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Taking it to the Hill: An Inside Look at Planning an Advocacy Day

Sean Casey
Vice President

Ever wondered what goes in to a lobby day event? Here, our Cultural Industries team takes you behind the scenes of one of the largest advocacy days of the year: Arts Day on Parliament Hill.

What if I told you that the largest single-day advocacy event on Parliament Hill:

  • Met with approximately 100 Ministers, Members of Parliament, Senators and senior political staff from all sides of Parliament
  • Brought 120 advocates, from organizations across Canada, to Ottawa
  • Included an evening reception with remarks from a Minister and sector representative
  • Is run by a volunteer-led organization
  • And is held with representatives from the arts and culture sector.

This was Arts Day 2018, led by the Canadian Arts Coalition.

Arts Day Elizabeth May

Setting the stage

For the third consecutive year, Global Public Affairs was pleased to partner with the Canadian Arts Coalition to bring arts advocates to Ottawa from coast-to-coast-to-coast. On October 2nd a network of advocates came together to relay common issues to government. If such issues were adopted, the sector would experience a much-needed boost to arts presentation, clarification on artist taxation, and the continuation of key public funding investments.

It is a very unique environment. Many Arts Day advocates have advocated federally for years and are very experienced and savvy. Some advocates are new to arts advocacy, many of whom have never had the opportunity to come to Parliament Hill to ensure their voices, and the voices of those they represent, are heard.

As government relations specialists, we do our best to empower advocates to participate in government systems. We show them the best places to look to gather the information they need such as the Our Commons website, MP individual websites, and This year, we worked with the Coalition to help each advocate identify both their home and workplace MP in the advocate registration form.

Bringing together an event of this size and scope is a massive undertaking. With Global and the Coalition both playing a big part in the preparation, we developed a comprehensive workplan to determine who is in charge or coordinating which pieces of the event.

The Coalition, through their regular public meetings with the sector, creates common goals and messaging that all delegates can agree to carry forward. Despite all members representing artists and arts organizations, their needs can vary quite a bit, and the Coalition must balance a number of factors in helping the sector identify what its annual asks will be. The messaging is based on consideration for the Coalition’s member representation (and their individual needs), and bring the most realistic and urgent asks to Government.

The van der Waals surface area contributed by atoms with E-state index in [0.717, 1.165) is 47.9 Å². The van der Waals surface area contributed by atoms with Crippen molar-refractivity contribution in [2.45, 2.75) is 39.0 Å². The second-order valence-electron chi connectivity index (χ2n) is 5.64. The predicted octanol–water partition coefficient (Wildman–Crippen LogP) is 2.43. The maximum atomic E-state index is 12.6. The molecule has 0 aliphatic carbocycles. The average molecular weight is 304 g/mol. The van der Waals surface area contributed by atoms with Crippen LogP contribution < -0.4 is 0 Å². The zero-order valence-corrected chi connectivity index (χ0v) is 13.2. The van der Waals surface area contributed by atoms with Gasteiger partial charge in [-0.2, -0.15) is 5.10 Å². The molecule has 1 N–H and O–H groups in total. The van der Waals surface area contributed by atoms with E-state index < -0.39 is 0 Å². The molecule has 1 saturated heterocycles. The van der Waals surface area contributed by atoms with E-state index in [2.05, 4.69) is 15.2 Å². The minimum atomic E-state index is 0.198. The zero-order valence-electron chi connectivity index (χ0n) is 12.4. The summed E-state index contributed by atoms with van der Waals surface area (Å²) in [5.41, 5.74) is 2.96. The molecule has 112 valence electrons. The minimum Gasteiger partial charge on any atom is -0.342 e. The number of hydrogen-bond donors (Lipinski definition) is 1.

Casting the roles

This year the Coalition and Global worked together to cast advocate teams (three to five people). The teams are an integral piece of the puzzle, balancing representation from different regions, sectors of the industry, and level of advocacy experience. This might look like: an opera representative from Newfoundland, a theatre advocate from Saskatchewan, a visual arts organization from Quebec, and a music representative from Ontario. Representation and diversity are key when meeting with a wide range of government officials. We also aim to bring together individuals from the arts sector who have not yet met so they can grow their professional network. In an effort to develop strong arts advocates across generations, we also cast many teams that match young and emerging advocates with older and established advocates.

Arts Day reception Rodriguez

On with the show

On the day-of, the Global team has many roles, including making sure:

  • Meetings get scheduled
  • People know where they need to be
  • Security on Parliament Hill know who is attending
  • Advocates know who they will be connecting with on their team and with government

At the evening reception, the Global team spends time catching up with advocates, reflecting on the day and connecting people who haven’t yet had the chance to meet (advocates to advocates, or advocates to MPs and Senators).

Being a volunteer-led Coalition with limited budgetary resources, a lobby day of this size would not have been possible without the help of generous corporate travel sponsorships from WestJet and ViaRail. They have been strong supporters of the arts for many years, and are quite literally willing to go the extra kilometre to help.

With 2018 marking the last Arts Day before the next federal election, it was important for the advocates to get in front of key decision-makers and influencers from the Liberals, Conservatives, NDP, Bloc Quebecois and Green parties, not only to discuss what the parties can do as part of Budget 2019, but also what the next Parliament can do to support the arts.


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